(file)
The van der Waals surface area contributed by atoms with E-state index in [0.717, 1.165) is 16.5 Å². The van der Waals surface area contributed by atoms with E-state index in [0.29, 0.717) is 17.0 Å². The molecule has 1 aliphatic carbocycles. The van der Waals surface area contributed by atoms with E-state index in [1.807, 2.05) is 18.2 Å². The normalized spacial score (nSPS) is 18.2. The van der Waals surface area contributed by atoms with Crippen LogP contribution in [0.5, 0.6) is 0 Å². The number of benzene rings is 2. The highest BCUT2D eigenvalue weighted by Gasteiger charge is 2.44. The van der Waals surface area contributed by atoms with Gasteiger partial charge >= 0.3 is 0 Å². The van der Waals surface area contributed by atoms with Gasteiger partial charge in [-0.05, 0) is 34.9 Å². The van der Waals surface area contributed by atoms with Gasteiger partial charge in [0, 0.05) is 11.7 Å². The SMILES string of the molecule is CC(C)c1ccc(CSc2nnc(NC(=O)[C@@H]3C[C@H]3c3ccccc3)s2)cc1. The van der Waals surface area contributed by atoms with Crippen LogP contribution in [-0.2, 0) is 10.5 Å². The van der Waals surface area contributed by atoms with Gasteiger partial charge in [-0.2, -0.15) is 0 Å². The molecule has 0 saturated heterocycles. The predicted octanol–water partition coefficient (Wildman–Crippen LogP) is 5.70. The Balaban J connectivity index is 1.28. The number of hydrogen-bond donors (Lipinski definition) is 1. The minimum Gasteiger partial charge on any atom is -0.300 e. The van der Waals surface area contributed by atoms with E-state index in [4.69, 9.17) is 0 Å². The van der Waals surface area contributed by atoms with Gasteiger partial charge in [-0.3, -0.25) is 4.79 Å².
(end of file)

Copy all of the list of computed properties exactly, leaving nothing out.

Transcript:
The van der Waals surface area contributed by atoms with E-state index in [0.717, 1.165) is 16.5 Å². The van der Waals surface area contributed by atoms with E-state index in [0.29, 0.717) is 17.0 Å². The molecule has 1 aliphatic carbocycles. The van der Waals surface area contributed by atoms with E-state index in [1.807, 2.05) is 18.2 Å². The normalized spacial score (nSPS) is 18.2. The van der Waals surface area contributed by atoms with Crippen LogP contribution in [0.5, 0.6) is 0 Å². The number of benzene rings is 2. The highest BCUT2D eigenvalue weighted by Gasteiger charge is 2.44. The van der Waals surface area contributed by atoms with Gasteiger partial charge >= 0.3 is 0 Å². The van der Waals surface area contributed by atoms with Gasteiger partial charge in [-0.05, 0) is 34.9 Å². The van der Waals surface area contributed by atoms with Gasteiger partial charge in [0, 0.05) is 11.7 Å². The SMILES string of the molecule is CC(C)c1ccc(CSc2nnc(NC(=O)[C@@H]3C[C@H]3c3ccccc3)s2)cc1. The van der Waals surface area contributed by atoms with Crippen LogP contribution in [-0.2, 0) is 10.5 Å². The van der Waals surface area contributed by atoms with Gasteiger partial charge in [-0.2, -0.15) is 0 Å². The molecule has 0 saturated heterocycles. The predicted octanol–water partition coefficient (Wildman–Crippen LogP) is 5.70. The Balaban J connectivity index is 1.28. The number of hydrogen-bond donors (Lipinski definition) is 1. The minimum Gasteiger partial charge on any atom is -0.300 e. The van der Waals surface area contributed by atoms with E-state index in [4.69, 9.17) is 0 Å². The van der Waals surface area contributed by atoms with Gasteiger partial charge in [-0.3, -0.25) is 4.79 Å².